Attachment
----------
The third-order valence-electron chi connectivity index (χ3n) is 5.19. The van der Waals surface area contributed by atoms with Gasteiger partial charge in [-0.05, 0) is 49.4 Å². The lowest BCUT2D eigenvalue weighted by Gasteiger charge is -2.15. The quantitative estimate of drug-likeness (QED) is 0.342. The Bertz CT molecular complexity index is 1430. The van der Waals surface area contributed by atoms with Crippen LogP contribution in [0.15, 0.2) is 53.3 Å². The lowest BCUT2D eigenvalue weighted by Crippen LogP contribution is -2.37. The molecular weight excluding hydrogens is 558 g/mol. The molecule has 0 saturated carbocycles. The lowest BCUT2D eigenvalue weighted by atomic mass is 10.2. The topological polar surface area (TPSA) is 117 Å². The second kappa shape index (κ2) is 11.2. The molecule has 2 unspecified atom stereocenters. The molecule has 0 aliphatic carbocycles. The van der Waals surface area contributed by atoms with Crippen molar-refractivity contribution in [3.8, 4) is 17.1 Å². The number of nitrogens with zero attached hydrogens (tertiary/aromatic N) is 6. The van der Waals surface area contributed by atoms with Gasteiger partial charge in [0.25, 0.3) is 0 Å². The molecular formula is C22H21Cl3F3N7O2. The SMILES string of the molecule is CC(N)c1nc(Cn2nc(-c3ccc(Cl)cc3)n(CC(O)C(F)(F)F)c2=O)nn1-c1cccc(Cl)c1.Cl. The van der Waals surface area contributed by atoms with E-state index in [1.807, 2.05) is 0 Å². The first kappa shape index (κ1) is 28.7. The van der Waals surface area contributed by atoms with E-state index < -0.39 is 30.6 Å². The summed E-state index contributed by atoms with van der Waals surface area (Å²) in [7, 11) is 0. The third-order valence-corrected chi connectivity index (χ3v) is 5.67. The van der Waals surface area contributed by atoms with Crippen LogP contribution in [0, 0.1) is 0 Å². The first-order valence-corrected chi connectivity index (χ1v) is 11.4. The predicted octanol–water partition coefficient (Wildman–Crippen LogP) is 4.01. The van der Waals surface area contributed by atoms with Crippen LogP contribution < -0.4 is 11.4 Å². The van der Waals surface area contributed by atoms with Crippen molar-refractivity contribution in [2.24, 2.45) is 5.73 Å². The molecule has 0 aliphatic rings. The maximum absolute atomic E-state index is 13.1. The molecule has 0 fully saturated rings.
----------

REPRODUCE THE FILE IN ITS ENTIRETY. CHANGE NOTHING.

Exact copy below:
The third-order valence-electron chi connectivity index (χ3n) is 5.19. The van der Waals surface area contributed by atoms with Gasteiger partial charge in [-0.05, 0) is 49.4 Å². The lowest BCUT2D eigenvalue weighted by Gasteiger charge is -2.15. The quantitative estimate of drug-likeness (QED) is 0.342. The Bertz CT molecular complexity index is 1430. The van der Waals surface area contributed by atoms with Crippen LogP contribution in [0.15, 0.2) is 53.3 Å². The lowest BCUT2D eigenvalue weighted by Crippen LogP contribution is -2.37. The molecular weight excluding hydrogens is 558 g/mol. The molecule has 0 saturated carbocycles. The lowest BCUT2D eigenvalue weighted by atomic mass is 10.2. The topological polar surface area (TPSA) is 117 Å². The second kappa shape index (κ2) is 11.2. The molecule has 2 unspecified atom stereocenters. The molecule has 0 aliphatic carbocycles. The van der Waals surface area contributed by atoms with Crippen molar-refractivity contribution in [3.8, 4) is 17.1 Å². The number of nitrogens with zero attached hydrogens (tertiary/aromatic N) is 6. The van der Waals surface area contributed by atoms with Gasteiger partial charge in [0.25, 0.3) is 0 Å². The molecular formula is C22H21Cl3F3N7O2. The SMILES string of the molecule is CC(N)c1nc(Cn2nc(-c3ccc(Cl)cc3)n(CC(O)C(F)(F)F)c2=O)nn1-c1cccc(Cl)c1.Cl. The van der Waals surface area contributed by atoms with E-state index in [1.807, 2.05) is 0 Å². The first kappa shape index (κ1) is 28.7. The van der Waals surface area contributed by atoms with E-state index < -0.39 is 30.6 Å². The summed E-state index contributed by atoms with van der Waals surface area (Å²) in [7, 11) is 0. The third-order valence-corrected chi connectivity index (χ3v) is 5.67. The van der Waals surface area contributed by atoms with Crippen LogP contribution in [0, 0.1) is 0 Å². The first-order valence-corrected chi connectivity index (χ1v) is 11.4. The predicted octanol–water partition coefficient (Wildman–Crippen LogP) is 4.01. The van der Waals surface area contributed by atoms with Crippen LogP contribution < -0.4 is 11.4 Å². The van der Waals surface area contributed by atoms with Crippen molar-refractivity contribution in [2.24, 2.45) is 5.73 Å². The molecule has 0 aliphatic rings. The maximum absolute atomic E-state index is 13.1. The molecule has 0 fully saturated rings.